I chose this program because I wanted to travel abroad, become fluent in Spanish, be more broad-minded, and improve my job prospects. I specifically chose CIEE because I knew that going overseas can be pretty overwhelming and I that CIEE was a good program to get people used to life abroad. Plus, they generally had good reviews from past participants.
Dave is a TEFL/TESL certified English teacher with experience teaching in Spain, Chile and USA. He's currently teaching in Chile and will soon be getting a Masters in TESOL education.
Why did you choose this program?
What did your program provider (or university) assist you with, and what did you have to organize on your own?
CIEE helped me with all legal paperwork, with the life adjustments that happen while living abroad, what to expect at work, websites regarding housing leads, and any counsel and emotional support that I might need in my daily life. I had to find housing on my own and go to the various government offices to get all the required documentation.
What is one piece of advice you'd give to someone going on your program?
Be prepared that this could be a life-changing experience. When I first went overseas, my thoughts were of travel, learning Spanish and eating new foods. And now I want to make teaching English as a foreign/second language in my career. I'm getting a Masters starting next month in TESOL because this is what I want to do as a career. It's what I'm good at and it's what I'm passionate about.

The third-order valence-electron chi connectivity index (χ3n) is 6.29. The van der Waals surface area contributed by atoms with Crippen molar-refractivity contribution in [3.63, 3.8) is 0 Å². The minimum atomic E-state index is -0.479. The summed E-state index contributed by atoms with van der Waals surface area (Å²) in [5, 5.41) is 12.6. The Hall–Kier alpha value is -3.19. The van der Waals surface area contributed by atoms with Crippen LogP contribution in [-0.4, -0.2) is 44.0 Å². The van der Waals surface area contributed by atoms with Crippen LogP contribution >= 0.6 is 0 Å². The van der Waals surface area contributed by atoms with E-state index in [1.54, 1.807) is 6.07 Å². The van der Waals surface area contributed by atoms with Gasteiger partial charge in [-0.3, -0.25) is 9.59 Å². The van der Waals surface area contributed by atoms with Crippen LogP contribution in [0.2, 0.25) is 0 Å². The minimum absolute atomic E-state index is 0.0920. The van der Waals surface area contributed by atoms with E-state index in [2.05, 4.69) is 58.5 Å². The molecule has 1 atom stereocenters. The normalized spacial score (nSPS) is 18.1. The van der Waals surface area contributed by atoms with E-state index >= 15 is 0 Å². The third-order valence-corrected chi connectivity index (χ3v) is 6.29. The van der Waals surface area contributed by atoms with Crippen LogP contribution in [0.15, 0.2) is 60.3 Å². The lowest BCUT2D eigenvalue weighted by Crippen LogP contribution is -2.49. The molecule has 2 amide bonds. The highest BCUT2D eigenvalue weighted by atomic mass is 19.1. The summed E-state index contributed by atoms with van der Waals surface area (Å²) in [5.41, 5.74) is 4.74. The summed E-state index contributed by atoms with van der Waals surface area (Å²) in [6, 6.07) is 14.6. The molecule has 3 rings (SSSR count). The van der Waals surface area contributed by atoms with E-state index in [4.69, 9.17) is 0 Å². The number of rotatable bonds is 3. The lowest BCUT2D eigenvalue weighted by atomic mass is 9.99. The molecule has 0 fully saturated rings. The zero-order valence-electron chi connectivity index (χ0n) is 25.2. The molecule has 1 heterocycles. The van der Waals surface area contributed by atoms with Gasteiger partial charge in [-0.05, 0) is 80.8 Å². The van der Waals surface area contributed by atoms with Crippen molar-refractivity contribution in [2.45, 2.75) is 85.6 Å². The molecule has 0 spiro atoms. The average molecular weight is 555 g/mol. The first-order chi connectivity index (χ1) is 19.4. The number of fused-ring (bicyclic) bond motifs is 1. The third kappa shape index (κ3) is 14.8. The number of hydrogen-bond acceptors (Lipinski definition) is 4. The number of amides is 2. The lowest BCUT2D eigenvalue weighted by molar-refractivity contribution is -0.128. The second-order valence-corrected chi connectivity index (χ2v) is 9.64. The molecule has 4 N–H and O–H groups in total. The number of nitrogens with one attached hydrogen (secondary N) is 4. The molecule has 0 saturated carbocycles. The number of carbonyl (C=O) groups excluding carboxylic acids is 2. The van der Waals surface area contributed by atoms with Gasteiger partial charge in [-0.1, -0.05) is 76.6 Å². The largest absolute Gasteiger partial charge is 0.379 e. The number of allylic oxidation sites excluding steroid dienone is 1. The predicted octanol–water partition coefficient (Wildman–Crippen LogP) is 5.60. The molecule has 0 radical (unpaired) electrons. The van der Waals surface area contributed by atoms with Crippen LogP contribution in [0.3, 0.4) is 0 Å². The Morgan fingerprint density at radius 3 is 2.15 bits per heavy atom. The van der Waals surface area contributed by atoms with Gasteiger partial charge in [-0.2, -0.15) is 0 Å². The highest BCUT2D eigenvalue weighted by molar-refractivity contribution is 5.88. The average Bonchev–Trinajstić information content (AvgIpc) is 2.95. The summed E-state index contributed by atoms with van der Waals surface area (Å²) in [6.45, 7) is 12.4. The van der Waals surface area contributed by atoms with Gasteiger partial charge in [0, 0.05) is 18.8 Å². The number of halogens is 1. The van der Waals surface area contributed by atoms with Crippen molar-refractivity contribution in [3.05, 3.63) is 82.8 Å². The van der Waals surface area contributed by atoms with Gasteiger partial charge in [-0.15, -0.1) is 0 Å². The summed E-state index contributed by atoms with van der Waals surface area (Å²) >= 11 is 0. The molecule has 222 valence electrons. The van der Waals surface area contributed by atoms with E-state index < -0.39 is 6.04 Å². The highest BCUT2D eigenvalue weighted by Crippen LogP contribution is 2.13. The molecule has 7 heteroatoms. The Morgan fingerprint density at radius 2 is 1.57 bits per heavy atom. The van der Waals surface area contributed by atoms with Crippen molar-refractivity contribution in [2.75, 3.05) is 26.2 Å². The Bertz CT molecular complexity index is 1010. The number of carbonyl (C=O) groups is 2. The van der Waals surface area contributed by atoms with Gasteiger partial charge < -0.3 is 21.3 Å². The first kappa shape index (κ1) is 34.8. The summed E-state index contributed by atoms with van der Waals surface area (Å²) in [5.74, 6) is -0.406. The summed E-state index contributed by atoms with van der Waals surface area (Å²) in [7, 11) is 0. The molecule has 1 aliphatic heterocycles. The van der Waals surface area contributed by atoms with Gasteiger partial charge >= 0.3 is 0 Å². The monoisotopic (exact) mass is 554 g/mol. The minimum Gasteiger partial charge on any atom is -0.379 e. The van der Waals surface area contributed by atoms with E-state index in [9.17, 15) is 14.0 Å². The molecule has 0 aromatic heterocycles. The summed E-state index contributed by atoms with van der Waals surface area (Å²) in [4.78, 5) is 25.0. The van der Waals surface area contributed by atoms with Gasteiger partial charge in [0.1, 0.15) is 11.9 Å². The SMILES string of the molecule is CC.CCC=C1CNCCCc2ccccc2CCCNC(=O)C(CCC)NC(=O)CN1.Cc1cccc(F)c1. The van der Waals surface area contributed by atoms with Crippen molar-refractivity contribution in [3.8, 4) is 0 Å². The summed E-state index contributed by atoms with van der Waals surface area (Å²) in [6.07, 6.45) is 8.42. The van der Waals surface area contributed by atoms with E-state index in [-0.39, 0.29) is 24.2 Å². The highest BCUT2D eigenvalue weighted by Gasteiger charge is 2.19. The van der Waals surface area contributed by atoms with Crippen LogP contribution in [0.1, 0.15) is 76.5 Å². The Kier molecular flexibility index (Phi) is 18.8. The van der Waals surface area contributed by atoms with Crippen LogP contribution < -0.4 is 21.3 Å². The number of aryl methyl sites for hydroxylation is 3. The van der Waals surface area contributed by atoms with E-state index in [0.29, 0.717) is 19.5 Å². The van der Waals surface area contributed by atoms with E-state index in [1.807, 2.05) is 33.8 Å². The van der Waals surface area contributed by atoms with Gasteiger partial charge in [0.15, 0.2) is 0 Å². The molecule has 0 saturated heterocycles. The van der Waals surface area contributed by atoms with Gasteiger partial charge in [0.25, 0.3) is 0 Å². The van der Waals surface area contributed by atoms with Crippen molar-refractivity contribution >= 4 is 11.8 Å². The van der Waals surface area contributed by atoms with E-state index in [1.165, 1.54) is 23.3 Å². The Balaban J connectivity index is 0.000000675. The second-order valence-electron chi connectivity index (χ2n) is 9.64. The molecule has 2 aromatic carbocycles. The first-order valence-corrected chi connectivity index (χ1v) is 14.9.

What does an average day/week look like as a participant of this program?
For CIEE Teach in Chile, we're placed in a technical school and given a schedule of English classes at the beginning of the term of varying skill levels and career paths. We teach seven classes a semester. We have a mentor who observes and helps us. We are the lead teacher in the class and we are responsible for grading exams and taking attendance.
For CIEE Teach in Spain, we're placed in a primary or secondary school and are the assistant in the class. We help the students to practice their English conversation by asking questions, playing games, and using realia. We work four days a week, usually having Monday or Friday off.
Going into your experience abroad, what was your biggest fear, and how did you overcome it? How did your views on the issue change?
My biggest fear was teaching itself. I didn't know if I'd be any good or if this was the right thing for me. I gave a lot of thought to learning Spanish and traveling but very little thought about teaching, which is the bulk of what I'd be doing. But everyone was very welcoming and understanding. I had a great relationship with the students and the staff.
By the end, not only was I not afraid to teach anymore but I'd be excited to go to work. It's a great feeling to actually love your job.
What's it like to travel abroad?
Traveling abroad is amazing. It really does broaden your horizons and enhance your life experience. You finally get the chance to visit locations and experience things that you only see on travel shows and read about in blogs. You get to see what you're capable of and how you can stretch your dollar (or euro or peso). Trips that would be considered once in a lifetime for most Americans (such as visiting Paris or the Patagonia Mountains) can be done over a long weekend if you teach abroad. You see that there's a huge world beyond your backyard.
Bottom line: teaching abroad was the best decision I've ever made.